I wanted to make the marble tower good and solid, so I’m making it primarily out of ash. This was convenient because I had some on hand. :-)
Here’s where we stand today on the project:
The first step was to build the base and attach the side rails to it that go up to where the cross bracing and the handle reside. This wasn’t too bad to do…but it was the first time that I ran into the concept of cutting compound angles…which I learned requires patience rather than skill. I sometimes lack both…but I got through it.
Next was the starter mechanism. This is very cool…and equally frustrating. I haven’t got this working 100% yet and will likely wait until the very end to complete it. The marbles line up in the top and you prime the system with one marble after the mechanism. The lower bar tilts up and down allowing the next marble to pop through the mechanism and start down the rails….and so on until they’re all running. When it works reliably I’ll try and shoot a short video.
Next up was the circular run around the rails before dropping into the xylophone. This was a major pain the butt. Again, compound angles and short patience conspired against me. :-) You need to compensate for a 5 degree angle against the outside rail, plus the 60 degrees to join around the hexagon, plus a 5-10 degree drop in elevation to keep the marble moving. Let’s just say there are more than a couple of mis-cuts still taunting me on my bench.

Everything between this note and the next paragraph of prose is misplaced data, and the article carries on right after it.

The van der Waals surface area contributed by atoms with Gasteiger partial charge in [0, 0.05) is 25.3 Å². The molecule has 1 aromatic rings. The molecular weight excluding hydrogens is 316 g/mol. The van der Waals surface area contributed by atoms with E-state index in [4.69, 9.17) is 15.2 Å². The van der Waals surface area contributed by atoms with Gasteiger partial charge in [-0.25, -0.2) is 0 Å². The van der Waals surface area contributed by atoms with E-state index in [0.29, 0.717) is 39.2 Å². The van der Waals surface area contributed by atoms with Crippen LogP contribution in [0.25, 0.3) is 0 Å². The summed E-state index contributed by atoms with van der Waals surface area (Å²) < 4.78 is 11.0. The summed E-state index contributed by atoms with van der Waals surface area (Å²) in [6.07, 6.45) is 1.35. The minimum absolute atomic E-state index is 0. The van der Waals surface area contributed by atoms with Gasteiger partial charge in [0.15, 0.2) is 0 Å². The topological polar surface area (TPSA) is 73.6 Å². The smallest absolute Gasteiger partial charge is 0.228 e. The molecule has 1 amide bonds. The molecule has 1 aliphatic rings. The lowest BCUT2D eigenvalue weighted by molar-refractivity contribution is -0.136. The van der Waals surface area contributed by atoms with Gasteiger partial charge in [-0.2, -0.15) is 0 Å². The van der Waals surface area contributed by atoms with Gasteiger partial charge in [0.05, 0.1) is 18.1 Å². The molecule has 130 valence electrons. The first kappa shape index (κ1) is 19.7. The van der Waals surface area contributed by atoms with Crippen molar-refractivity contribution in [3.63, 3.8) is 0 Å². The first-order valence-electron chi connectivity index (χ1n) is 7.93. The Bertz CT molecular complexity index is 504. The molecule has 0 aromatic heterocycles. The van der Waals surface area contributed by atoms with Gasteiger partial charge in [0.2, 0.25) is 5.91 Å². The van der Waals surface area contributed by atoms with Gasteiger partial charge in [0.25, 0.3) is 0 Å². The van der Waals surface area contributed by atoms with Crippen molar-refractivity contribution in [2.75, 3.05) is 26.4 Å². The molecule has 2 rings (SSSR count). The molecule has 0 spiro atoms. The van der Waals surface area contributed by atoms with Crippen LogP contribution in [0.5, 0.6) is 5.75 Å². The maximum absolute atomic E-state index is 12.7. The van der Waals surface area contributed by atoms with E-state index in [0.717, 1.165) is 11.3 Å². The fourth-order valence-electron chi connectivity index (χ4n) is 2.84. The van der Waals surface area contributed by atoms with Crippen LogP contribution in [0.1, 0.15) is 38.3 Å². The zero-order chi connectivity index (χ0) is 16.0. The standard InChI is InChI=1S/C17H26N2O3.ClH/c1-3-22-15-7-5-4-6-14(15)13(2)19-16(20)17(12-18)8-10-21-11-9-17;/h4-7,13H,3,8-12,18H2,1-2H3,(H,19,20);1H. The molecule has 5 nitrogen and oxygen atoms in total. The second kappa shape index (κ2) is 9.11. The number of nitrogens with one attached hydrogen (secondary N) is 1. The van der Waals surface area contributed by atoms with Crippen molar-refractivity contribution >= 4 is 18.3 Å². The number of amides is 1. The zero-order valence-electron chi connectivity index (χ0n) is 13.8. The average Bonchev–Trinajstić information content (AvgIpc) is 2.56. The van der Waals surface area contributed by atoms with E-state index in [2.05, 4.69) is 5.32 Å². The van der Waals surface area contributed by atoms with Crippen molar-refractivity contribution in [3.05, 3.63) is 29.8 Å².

Next up was the xylophone. Now we’re having fun. This was a fun little piece to build and it makes noise!!! The one gotcha I encountered was trying to paint the keys. I thought it would be nice to paint them bright colours. I tried priming them and using some enamel paints, but this was not giving me the look I was expecting. In the end, I removed the paint and buffed them up a bit to leave them as unadorned metal.
After the xylophone the marbles are supposed to shoot into a little cyclone type thing. The plans called for building a support bar (see the original post and you’ll see the picture) and using laminated strips of thin plywood cut in a spiral and glued/screwed down onto the support bar. I didn’t want to do it this way. So, to challenge myself, I decided to try laminating together a large segmented bowl that would act like a funnel that the marbles can spin around and drop out the bottom.
I have never tried segmented turning before, so this was much more challenging for me than I expected. I turned it this week and it works fairly well. I’ve got a few joints that aren’t as clean as I’d like and the center at the bottom has some small segments that blew out while I was turning it. I’ll keep working on cleaning it up until I’m happy with it and I’ll also be creating my own mounting mechanism.
The funnel bowl:
Here’s approximately where it’s going to sit….after I figure out how to mount it and put a transition rail from the xylophone on to the funnel.
-- Ian - Life's a game, if you don't play, you can't win.